I recently read an article with the following question as a title: “Are We Justified by Faith Alone?” The question in the title was asked in this precise form because it was intended to resonate with one of the great themes of the sixteenth-century Reformation: sola fide (faith alone!). The meaning is that we are justified by faith alone in Christ and no amount of good works can accomplish one’s justification before God. Trust me, whenever I hear any of the five great solas of the Reformation—faith alone, Christ alone, Scripture alone, grace alone, glory of God alone—I want to shout Amen and Hallelujah.
Nevertheless, I wonder if the article may have missed something. The article was written in response to a Lifeway and Ligonier Ministries survey as a part of their State of Theology Project. The survey found that only 84 percent of evangelicals agree with the following statement: “God counts a person as righteous not because of one’s works but only because of one’s faith in Jesus Christ.” Only two years ago, the article points out, 91 percent of evangelicals agreed with the same statement. The author laments this slippage from and writes the following summary of his anguish: “This shows that there has been an alarming decrease in the percentage of evangelicals who express clear views on how sinful man can be justified before God.” But, does this conclusion necessarily follow the results of the survey? Let’s just say, I have doubts. The question posed never uses the word justification. The question asked about whether God “counting a person as righteous” is related to “one’s works” or only “one’s faith.” If the question had been posed, Is a person justified only by one’s faith, or is it also by one’s works? then I would share the author’s concern about the slipping percentage, because when framed this way the question is more narrowly focused on what it means to be justified before God. That is not what the question actually asked. Therefore, to conclude that this slippage represents an “alarming decrease” in “how sinful man can be justified” is not warranted.
So, what is the difference between the question and the interpretation of the response? The difference is bound up with the biblical view of salvation. To put it bluntly and plainly, biblical salvation is about more than justification. Salvation involves our salvation by faith alone in the completed work of Jesus Christ, but it also involves our sanctification which, through the work of the Holy Spirit, makes us holy and actually produces fruit in us. In other words, as much as we laud the good news of alien righteousness (i.e., that our righteousness does not belong to us, but to Jesus Christ alone), no biblical Christian believes that this is the only thing we teach about righteousness. Yes, we are condemned sinners who flee to the cross with no hope in ourselves apart from Christ. Yet, and this is the point, once we flee to the cross, God begins a good work in us to conform us to the life of Christ and to make us holy.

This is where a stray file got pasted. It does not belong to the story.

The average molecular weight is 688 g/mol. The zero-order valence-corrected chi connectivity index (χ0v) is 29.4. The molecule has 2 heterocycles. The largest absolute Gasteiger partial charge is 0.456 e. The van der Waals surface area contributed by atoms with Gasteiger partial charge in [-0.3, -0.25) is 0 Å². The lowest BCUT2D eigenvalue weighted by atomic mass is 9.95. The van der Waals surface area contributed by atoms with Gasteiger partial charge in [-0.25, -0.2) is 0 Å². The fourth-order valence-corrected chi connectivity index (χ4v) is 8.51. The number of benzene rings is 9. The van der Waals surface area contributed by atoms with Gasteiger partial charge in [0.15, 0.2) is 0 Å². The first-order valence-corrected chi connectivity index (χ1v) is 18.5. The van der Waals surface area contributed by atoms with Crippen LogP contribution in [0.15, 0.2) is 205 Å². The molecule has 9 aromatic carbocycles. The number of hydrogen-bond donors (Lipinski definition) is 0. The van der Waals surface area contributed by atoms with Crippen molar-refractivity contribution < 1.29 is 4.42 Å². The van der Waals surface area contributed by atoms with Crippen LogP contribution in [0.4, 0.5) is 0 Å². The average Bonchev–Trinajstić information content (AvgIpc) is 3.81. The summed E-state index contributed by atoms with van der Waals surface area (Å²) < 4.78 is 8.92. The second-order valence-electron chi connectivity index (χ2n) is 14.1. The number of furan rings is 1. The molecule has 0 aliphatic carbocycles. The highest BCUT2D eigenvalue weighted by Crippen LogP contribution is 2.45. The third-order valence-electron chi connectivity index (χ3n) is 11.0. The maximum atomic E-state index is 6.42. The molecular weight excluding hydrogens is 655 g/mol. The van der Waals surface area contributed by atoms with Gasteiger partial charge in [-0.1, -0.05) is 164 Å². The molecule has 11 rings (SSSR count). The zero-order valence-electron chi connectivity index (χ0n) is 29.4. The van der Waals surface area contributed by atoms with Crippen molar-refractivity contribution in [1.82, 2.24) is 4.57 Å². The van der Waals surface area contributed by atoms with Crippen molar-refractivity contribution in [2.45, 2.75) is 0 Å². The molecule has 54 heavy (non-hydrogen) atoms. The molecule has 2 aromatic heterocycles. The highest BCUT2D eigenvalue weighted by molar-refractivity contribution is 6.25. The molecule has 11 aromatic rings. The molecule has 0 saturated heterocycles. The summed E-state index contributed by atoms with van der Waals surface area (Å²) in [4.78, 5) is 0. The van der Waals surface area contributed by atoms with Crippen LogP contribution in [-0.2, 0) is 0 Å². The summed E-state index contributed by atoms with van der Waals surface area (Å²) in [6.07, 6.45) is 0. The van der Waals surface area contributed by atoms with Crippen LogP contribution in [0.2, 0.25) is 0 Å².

In other words, sanctification is about making us holy—in our thoughts, our actions, or dispositions, our heart orientation. This process will not be complete until we come to yet another stage of salvation, namely, glorification when we will be made like Christ and fully conformed to his glorious image in the final Eschaton. But, the point is this: When God looks upon us who are on this side of the cross he should definitely see two forms of righteousness—the righteousness of Jesus Christ and the emerging righteousness of the increasingly sanctified believer. John Wesley’s theology was built around the confidence that salvation must involve both the work of Jesus Christ who alone justifies and the work of the Holy Spirit who sanctifies. Even Martin Luther’s theology of righteousness is built around the distinction between the coram deo (passive righteousness before God) and the corum mundo (active righteousness in the world).
Thus, back to the original question, When God looks at us should he not see righteousness that is not merely passive righteousness received from Christ, but also active righteousness that is based on the work of the Holy Spirit which joyfully and daily includes our wills and our actions? Thus, the dropping percentage by evangelicals is likely not a sign of the loss of sola fide and the sole centrality of Jesus Christ in justifying us, but, rather, a growing percentage of evangelicals who realize that when God looks upon us, he had better see both kinds of righteousness. As someone once humorously put it, as a play on the famous “Just as I Am” hymn: “God loves you just as you am, but he don’t want you to stay the way you am!” What we are experiencing among evangelicals is not the alarming loss of the Reformation message, but the growing realization that in an increasingly post-Christian world, not only must the world see our transformed lives, but God had better see it too!